Katie Robbert is instantly awesome in my mind through her business partnership with Chris Penn. If Chris believes in Katie enough to start a business with her, then we’re all more than lucky to have her on here.
In fact, something tells me that out of the two, Katie is the smarter one. Shh, don’t tell Chris.
Katie is one of those data wranglers who manages to make data and analytics accessible, meaningful, and dare I say… fun. There is a ton of great, actionable advice in this chat. I know you will enjoy it just as much as I enjoyed interviewing her.
- What is digital transformation, really?
- Understanding the marketing problem before the fix
- Google Analytics Four and the impending Analytics Apocalypse
- The impact of privacy updates
- Intercepting audience demand.
OK, let’s do this!
Digital Transcription (Edited for Readability)
Jon-Mikel Bailey: Alright everybody, how you doing? You’re doing good. I’m glad. Welcome to the Wellspring Digital Chat. My name is Jon-Mikel Bailey, and this is where, through a major charm offensive, we’ve been able to sort of cajole, or convince, or otherwise con marketing experts to come and join us and share all of their useful knowledge. In an effort to improve marketing as a whole. We’re on a mission, we’re on a mission.
So I know of Katie Robbert, through her business partnership with Chris Penn, who I have a man crush on and is one of the most amazing humans I’ve ever met. But anyway, so if Chris believes enough in Katie to start a business with her, then I am more than lucky to have her on here. In fact, something tells me that out of the two, Katie’s the smarter one. Don’t tell Chris. I said that, because, okay, anyway. So, Katie, welcome. Please take a moment to introduce yourself to these fine, folks.
Katie Robbert: Well, thank you for that warm introduction. I’m very, very happy to be here. I’m Katie Robbert. As Jon mentioned, I am the co-founder and CEO of Trust Insights, I do work very closely with Chris, he does give me a headache on a regular basis. I don’t mean to ruin your man crush, he is a wonderful person.
You know, my primary role in the company is to keep the trains running, to herd the cats. Spoiler, I am not the data scientist on the team, that is Chris’s primary function. My role is to orbit around all of the data science and make it approachable, and understandable, to productize it, and to make to explain it in such a way that people are like, “Oh, okay, I do need this. This makes sense. For me.”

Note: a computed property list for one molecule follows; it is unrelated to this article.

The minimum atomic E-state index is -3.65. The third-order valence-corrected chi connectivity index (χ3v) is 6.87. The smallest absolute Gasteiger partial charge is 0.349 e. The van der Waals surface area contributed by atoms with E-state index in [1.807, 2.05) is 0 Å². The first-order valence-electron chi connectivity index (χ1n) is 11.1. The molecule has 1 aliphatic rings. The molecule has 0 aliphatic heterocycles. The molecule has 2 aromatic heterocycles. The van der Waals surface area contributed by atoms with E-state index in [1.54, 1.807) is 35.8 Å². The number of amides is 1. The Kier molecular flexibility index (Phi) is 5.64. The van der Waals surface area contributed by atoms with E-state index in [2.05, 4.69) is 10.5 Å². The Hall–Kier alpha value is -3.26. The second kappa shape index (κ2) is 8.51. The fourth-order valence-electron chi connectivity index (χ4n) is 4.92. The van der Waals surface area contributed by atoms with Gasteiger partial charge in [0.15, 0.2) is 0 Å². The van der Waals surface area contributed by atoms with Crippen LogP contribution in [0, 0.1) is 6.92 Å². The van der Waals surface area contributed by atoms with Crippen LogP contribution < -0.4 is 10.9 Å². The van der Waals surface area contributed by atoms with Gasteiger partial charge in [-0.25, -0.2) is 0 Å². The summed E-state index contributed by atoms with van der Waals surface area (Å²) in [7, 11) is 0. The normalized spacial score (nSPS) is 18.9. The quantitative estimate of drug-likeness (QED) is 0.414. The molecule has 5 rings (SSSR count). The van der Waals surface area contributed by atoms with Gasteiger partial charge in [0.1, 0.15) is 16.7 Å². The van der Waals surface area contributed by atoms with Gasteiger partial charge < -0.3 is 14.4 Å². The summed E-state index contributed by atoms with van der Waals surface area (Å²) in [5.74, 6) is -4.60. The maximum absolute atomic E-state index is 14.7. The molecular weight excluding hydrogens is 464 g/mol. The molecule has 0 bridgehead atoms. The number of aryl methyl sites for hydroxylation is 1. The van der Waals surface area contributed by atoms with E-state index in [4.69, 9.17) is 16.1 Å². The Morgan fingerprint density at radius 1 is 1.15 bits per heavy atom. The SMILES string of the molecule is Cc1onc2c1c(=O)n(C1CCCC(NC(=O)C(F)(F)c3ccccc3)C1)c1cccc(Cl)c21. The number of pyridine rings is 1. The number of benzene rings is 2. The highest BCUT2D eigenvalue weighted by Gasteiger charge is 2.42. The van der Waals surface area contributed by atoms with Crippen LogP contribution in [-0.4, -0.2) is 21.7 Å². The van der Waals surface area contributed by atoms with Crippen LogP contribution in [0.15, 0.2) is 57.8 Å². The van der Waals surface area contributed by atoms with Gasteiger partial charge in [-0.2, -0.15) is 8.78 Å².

Jon-Mikel Bailey: You are definitely one of those people that manages to make data and analytics, accessible, meaningful, and even fun, which is a feat in and of itself. But I promise not to get into biological assays. If you watch their podcast, you’ll get this reference. If you don’t watch their podcasts, I highly recommend them. So anyway,
Katie Robbert: So which I believe I said to Chris, my first question would be how the heck do I spell biological assays, and I still don’t know what it is.
Jon-Mikel Bailey: I had to look it up. And I saw the explanation, and I still don’t know what it is. So only Chris. So you’re ready. Ready?
Katie Robbert: Ready.
Jon-Mikel Bailey: Awesome.
Jon-Mikel Bailey: So your newsletter is one of my absolute favorites. You and Chris take newsletters to the next level. And I’m not, this is not hyperbole, join their newsletter, I highly recommend both of them. They are absolutely next-level newsletters. In a reason version, you offer one of the best breakdowns of the buzzword, digital transformation, that I have ever seen. So my question is, what advice would you give a marketing professional whose boss just told them that their company needs digital transformation?
Katie Robbert: You know, it’s so funny. It’s one of those words that I love to hate. Because it really doesn’t, to me personally, it really doesn’t mean anything. At its core, digital transformation should be the introduction of digital technology into your team. However, it also becomes this bandaid of “Ooh, let’s just do a digital transformation and all of our problems will be solved.” And one of the things that I focus a lot on here at Trust Insights is change management.